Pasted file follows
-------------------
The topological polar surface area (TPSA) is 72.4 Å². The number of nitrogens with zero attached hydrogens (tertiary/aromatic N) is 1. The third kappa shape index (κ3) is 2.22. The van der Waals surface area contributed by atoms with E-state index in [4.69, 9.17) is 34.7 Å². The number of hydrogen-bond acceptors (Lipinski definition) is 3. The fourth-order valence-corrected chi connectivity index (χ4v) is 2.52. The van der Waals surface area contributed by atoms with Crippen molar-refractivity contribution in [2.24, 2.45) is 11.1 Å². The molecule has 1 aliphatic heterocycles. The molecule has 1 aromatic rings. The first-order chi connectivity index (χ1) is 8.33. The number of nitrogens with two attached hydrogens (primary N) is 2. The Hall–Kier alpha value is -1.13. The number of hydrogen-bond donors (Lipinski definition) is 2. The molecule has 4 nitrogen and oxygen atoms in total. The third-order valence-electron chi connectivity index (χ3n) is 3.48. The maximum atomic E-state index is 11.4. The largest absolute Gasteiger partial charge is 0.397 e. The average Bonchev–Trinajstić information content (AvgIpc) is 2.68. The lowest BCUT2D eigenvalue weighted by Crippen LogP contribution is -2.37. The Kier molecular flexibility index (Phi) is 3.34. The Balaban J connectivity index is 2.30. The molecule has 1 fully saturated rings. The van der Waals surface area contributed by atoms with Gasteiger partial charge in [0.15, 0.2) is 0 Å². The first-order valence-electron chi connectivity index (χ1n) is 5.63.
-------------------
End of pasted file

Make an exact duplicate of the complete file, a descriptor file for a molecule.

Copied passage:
The topological polar surface area (TPSA) is 72.4 Å². The number of nitrogens with zero attached hydrogens (tertiary/aromatic N) is 1. The third kappa shape index (κ3) is 2.22. The van der Waals surface area contributed by atoms with E-state index in [4.69, 9.17) is 34.7 Å². The number of hydrogen-bond acceptors (Lipinski definition) is 3. The fourth-order valence-corrected chi connectivity index (χ4v) is 2.52. The van der Waals surface area contributed by atoms with Crippen molar-refractivity contribution in [2.24, 2.45) is 11.1 Å². The molecule has 1 aliphatic heterocycles. The molecule has 1 aromatic rings. The first-order chi connectivity index (χ1) is 8.33. The number of nitrogens with two attached hydrogens (primary N) is 2. The Hall–Kier alpha value is -1.13. The number of hydrogen-bond donors (Lipinski definition) is 2. The molecule has 4 nitrogen and oxygen atoms in total. The third-order valence-electron chi connectivity index (χ3n) is 3.48. The maximum atomic E-state index is 11.4. The largest absolute Gasteiger partial charge is 0.397 e. The average Bonchev–Trinajstić information content (AvgIpc) is 2.68. The lowest BCUT2D eigenvalue weighted by Crippen LogP contribution is -2.37. The Kier molecular flexibility index (Phi) is 3.34. The Balaban J connectivity index is 2.30. The molecule has 1 fully saturated rings. The van der Waals surface area contributed by atoms with Gasteiger partial charge in [0.15, 0.2) is 0 Å². The first-order valence-electron chi connectivity index (χ1n) is 5.63.